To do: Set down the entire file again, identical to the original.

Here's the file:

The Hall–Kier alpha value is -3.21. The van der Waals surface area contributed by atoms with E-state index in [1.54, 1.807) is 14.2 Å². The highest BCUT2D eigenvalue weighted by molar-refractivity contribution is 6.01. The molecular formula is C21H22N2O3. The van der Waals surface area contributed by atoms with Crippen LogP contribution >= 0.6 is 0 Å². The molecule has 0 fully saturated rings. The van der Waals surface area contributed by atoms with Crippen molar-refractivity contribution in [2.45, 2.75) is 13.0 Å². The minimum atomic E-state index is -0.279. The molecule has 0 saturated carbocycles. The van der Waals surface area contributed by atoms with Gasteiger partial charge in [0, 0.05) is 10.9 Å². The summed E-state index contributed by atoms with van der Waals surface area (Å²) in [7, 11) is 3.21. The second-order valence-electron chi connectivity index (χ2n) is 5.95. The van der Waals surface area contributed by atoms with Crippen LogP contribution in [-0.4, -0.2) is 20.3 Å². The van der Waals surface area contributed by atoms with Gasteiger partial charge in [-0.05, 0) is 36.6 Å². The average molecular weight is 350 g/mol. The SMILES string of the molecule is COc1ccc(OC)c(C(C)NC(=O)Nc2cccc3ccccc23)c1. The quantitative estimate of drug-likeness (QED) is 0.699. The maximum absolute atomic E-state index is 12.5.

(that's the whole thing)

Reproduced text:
The Hall–Kier alpha value is -3.21. The van der Waals surface area contributed by atoms with E-state index in [1.54, 1.807) is 14.2 Å². The highest BCUT2D eigenvalue weighted by molar-refractivity contribution is 6.01. The molecular formula is C21H22N2O3. The van der Waals surface area contributed by atoms with Crippen LogP contribution >= 0.6 is 0 Å². The molecule has 0 fully saturated rings. The van der Waals surface area contributed by atoms with Crippen molar-refractivity contribution in [2.45, 2.75) is 13.0 Å². The minimum atomic E-state index is -0.279. The molecule has 0 saturated carbocycles. The van der Waals surface area contributed by atoms with Gasteiger partial charge in [0, 0.05) is 10.9 Å². The summed E-state index contributed by atoms with van der Waals surface area (Å²) in [7, 11) is 3.21. The second-order valence-electron chi connectivity index (χ2n) is 5.95. The van der Waals surface area contributed by atoms with Crippen LogP contribution in [-0.4, -0.2) is 20.3 Å². The van der Waals surface area contributed by atoms with Gasteiger partial charge in [-0.05, 0) is 36.6 Å². The average molecular weight is 350 g/mol. The SMILES string of the molecule is COc1ccc(OC)c(C(C)NC(=O)Nc2cccc3ccccc23)c1. The quantitative estimate of drug-likeness (QED) is 0.699. The maximum absolute atomic E-state index is 12.5.